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Microgreens 'grown-to-measure' to meet dietary needs

Microgreens 'grown-to-measure' to meet dietary needs

Extra iodine or less potassium for thyroid, kidney problems

ROME, 07 February 2024, 13:30

ANSA English Desk

ANSACheck

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-     ALL RIGHTS RESERVED
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Italian researchers have managed to grow microgreens enriched with iodine and with less potassium to meet the dietary needs of people with thyroid or kidney problems.
    The breakthrough by experts at the National Research Council's Institute of Food Production Science (Ispa-Cnr) and Bari's Aldo Moro University was made thanks to a cultivation technique in which soil is replaced by a liquid in which nutritional substances are dissolved.
    Tested in collaboration with a company in Puglia, the technique was described in a paper in the Journal of the Science of Food and Agriculture.
    The team grew four types of vegetable (radish, pea, rocket and chard) focusing on control of two key nutrients for health: iodine and potassium.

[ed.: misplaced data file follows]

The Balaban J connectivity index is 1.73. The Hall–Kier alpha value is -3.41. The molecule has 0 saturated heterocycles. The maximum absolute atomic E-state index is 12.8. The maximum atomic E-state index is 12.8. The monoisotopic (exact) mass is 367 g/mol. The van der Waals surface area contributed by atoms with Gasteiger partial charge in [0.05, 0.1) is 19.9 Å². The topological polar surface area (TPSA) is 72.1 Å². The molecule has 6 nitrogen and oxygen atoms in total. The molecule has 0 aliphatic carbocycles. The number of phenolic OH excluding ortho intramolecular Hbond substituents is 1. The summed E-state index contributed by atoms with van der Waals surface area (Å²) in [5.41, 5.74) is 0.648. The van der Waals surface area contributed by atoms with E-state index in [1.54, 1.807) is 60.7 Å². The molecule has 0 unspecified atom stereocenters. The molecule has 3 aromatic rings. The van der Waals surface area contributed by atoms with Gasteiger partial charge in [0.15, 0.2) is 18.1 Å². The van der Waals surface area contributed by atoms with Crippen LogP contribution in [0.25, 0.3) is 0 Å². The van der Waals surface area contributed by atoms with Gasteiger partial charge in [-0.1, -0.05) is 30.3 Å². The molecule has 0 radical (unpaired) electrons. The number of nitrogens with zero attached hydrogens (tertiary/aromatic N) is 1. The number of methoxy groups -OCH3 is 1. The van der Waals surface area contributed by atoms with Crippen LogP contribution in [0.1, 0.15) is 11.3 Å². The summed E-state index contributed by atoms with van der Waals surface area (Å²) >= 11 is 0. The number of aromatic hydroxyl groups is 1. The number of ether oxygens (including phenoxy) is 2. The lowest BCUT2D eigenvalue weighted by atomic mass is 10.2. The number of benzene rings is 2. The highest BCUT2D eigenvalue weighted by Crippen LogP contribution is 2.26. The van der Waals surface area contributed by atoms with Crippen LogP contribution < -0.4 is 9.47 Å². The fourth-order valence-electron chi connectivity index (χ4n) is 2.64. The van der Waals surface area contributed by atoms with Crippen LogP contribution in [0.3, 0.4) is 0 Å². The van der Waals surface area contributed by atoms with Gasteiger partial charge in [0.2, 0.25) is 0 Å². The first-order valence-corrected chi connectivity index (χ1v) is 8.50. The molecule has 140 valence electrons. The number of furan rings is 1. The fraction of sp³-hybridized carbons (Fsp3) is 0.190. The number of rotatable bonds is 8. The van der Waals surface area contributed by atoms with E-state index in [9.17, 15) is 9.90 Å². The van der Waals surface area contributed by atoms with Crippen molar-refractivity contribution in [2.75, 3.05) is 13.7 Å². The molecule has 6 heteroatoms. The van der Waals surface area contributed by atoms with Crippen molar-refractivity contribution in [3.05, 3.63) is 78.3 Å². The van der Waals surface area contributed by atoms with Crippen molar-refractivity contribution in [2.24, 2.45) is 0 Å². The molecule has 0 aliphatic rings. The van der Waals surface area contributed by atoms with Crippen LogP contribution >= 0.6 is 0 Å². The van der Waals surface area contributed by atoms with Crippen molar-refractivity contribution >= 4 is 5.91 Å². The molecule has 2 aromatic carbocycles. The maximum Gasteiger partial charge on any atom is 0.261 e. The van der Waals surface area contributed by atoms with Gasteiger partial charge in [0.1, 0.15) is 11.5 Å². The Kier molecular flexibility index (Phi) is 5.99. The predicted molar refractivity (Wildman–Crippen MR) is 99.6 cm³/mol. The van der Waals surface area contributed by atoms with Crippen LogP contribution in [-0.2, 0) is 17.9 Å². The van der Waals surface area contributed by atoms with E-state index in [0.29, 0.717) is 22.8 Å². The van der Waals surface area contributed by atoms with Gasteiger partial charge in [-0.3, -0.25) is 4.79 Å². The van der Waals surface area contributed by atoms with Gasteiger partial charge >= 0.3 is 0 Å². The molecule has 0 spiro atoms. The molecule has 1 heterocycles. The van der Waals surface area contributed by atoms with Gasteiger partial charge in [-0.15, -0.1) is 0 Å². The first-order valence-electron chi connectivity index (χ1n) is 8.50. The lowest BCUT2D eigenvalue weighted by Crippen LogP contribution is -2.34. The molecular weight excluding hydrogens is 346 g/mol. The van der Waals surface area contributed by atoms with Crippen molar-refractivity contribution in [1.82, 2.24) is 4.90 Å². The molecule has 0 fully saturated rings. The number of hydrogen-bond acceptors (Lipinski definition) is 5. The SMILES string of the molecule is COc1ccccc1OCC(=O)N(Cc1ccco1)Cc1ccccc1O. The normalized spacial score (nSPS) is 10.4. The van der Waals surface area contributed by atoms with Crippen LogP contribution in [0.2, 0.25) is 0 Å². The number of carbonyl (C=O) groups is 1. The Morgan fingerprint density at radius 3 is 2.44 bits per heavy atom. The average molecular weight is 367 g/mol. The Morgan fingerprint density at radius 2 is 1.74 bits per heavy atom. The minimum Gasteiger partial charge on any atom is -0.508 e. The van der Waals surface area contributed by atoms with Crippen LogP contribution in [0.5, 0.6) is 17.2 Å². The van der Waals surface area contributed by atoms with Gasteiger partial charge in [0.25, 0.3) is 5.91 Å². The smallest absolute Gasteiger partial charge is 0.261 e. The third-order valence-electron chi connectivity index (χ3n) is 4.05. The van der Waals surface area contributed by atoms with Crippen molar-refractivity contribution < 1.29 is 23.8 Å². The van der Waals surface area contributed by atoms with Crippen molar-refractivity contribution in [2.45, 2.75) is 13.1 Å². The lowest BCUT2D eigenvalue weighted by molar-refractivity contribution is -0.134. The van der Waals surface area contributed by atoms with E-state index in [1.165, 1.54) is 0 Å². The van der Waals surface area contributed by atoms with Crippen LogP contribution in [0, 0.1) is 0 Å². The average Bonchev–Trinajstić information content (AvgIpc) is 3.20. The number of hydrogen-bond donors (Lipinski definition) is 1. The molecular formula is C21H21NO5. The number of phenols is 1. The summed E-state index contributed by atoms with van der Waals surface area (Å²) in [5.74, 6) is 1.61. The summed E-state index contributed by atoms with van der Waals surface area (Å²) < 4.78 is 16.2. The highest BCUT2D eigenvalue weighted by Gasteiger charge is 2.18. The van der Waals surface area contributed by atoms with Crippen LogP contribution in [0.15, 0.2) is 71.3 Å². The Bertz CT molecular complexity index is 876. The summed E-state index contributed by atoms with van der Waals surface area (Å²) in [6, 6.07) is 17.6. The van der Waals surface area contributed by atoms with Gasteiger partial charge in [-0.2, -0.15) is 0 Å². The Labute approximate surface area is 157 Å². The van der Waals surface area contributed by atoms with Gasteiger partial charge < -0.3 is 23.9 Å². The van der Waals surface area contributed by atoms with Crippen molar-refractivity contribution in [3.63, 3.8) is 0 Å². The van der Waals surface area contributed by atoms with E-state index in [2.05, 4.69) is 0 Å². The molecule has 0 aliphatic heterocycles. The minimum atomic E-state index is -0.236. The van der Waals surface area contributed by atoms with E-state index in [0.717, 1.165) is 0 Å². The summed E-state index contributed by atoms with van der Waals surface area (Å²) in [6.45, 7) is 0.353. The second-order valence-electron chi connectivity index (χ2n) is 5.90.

Iodine is essential for the thyroid and some two billion people around the world have a deficiency of it, so it is recommended to take it via fish, milk and egg and the use of iodine-enriched salt.
    However, the increasing popularity of vegan and vegetarian diets and the need for many people to reduce salt consumption due to hypertension have led to increasing demand for alternative sources of iodine.
    The researchers' idea was to focus on the enrichment of microgreens, vegetables to be eaten in their first 15-20 days of life.
    Vegetables with an iodine content of up to 14 times the level of those in non-fortified microgreens were obtained by using the nutritional solutions.
    Microgreens with 45% lower levels of potassium were also grown for people who have to limit their consumption of this micro-nutrient due to chronic kidney diseases.
   

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